An opportunistic pathogen takes advantage of your body’s weakened state to launch its attack. This type of disease only affects a host with a compromised immune system. If you’re healthy, you’ll be left alone.
Opportunistic infections are egged on by things like fatigue, malnutrition, skin damage and recurrent infections. They spring up at the worst moments to kick us while we’re down. In other words, they’re much like journalists.
Journalists–and writers in general–are opportunists. Or, the good ones are. They know a good story when they hear one, whether it’s a snatch of conversation in a shadowy cocktail bar or a loud altercation on the subway or a bit of gossip passed on by a friend. They’re not opportunistic to the point that they damage the host, but they recognize moments of weakness or novelty and use them to their advantage.
Here’s the trouble: My opportunistic instincts are crap.
When Clay Felker launched New York magazine in 1968, he did it with almost zero support. The main reason he succeeded was because he was his own best reporter. He got himself invited to important high-society events, and it wasn’t uncommon for him to spend every evening out. At those events and during those evening excursions he found his inspiration; he carried a notepad around with him and scribbled down, even mid-conversation, anything that sounded promising.
He got the hot gossip, the weird scoops, and commissioned people like Tom Wolfe to write madcap things like “Radical Chic: That Party at Lenny’s,” about Leonard Bernstein hosting a party for the Black Panthers in his home. Seriously, no one else thought to cover these things before Felker rolled around.
Other writers tout the benefits to keeping a notebook all the time. Joan Didion wrote a whole, beautiful essay on the merits of keeping a notebook. It’s called, fittingly, “On Keeping a Notebook.”
“See enough and write it down, I tell myself, and then some morning when the world seems drained of wonder, some day when I am only going through the motions of doing what I am supposed to do, which is write—on that bankrupt morning I will simply open my notebook and there it will all be, a forgotten account with accumulated interest, paid passage back to the world out there.”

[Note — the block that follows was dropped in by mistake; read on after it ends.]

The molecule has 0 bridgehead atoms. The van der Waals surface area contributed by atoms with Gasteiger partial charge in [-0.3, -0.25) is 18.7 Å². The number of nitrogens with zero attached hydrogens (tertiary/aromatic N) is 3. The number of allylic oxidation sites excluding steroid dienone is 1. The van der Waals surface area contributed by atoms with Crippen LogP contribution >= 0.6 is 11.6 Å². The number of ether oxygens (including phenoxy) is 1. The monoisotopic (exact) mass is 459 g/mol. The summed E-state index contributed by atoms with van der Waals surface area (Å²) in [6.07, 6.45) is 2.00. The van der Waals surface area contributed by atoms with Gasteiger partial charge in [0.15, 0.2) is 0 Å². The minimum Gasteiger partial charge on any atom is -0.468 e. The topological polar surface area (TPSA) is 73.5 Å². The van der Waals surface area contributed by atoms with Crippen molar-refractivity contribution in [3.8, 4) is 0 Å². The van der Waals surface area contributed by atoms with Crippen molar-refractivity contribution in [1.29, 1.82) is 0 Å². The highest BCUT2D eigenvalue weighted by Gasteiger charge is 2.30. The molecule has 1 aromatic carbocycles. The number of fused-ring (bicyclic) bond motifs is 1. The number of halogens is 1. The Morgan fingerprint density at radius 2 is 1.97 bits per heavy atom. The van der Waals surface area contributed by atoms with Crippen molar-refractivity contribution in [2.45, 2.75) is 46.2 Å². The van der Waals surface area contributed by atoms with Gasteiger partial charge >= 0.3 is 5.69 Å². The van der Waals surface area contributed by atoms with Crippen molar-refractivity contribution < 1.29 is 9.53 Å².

I do keep a notebook, but it isn’t passage to anywhere. I carry it around and fill it up, sure, with little snatches of limericks that bore into my brain during class or grocery lists or doodles of Onion Girl. “You’re so wrapped up in layers, Onion Girl, you’re afraid of your own feelings,” reads the Shrek-inspired caption, but Onion Girl won’t give me my next pitch. My notebook is a garbage dump for my mental overflow, not a genius-level idea goldmine.
In my longform essay class (because yes I am still in school, much as it doesn’t feel that way sometimes), we are charged with writing a single, 3,500-word essay by the end of term. The subtext of this prompt, at least for me, is that the essay should be the single most glorious and life-affirming thing I have ever written, should be picked up eagerly by the New Yorker, should put my name on the map as a writer, and should perhaps win me a pulitzer, but maybe that’s a stretch we’ll see.
Giving birth to that essay topic was akin to giving birth to a human child. I paced and agonized. I sweated and moaned and strained. I couldn’t get comfortable, couldn’t settle to anything, couldn’t feel at ease until the idea had popped fully-formed out of my head. In other words, for a few days I was very unpleasant to be around.
The Idea came eventually, though were I to write it here it would seem anticlimactic. But the whole ordeal was a jarring reminder of Onion Girl, of my pretty, useless notebook full of brain garbage.
This is the part where I tell you about how I’ll improve–how I’ll get a new notebook and record brilliant scenes and tidbits and tips to use later in the production of brilliant work for brilliant magazines. But the truth is, it’ll probably take time. Sure, I can treat myself to my first molskine from the store down the street, but becoming an opportunist is about practice. It’s about honing in on things and remembering them. It’s about knowing, Clay Felker style, what makes a good story.
It’s about recognizing in the moment that something is intriguing, that you want to know more, and that others will, too.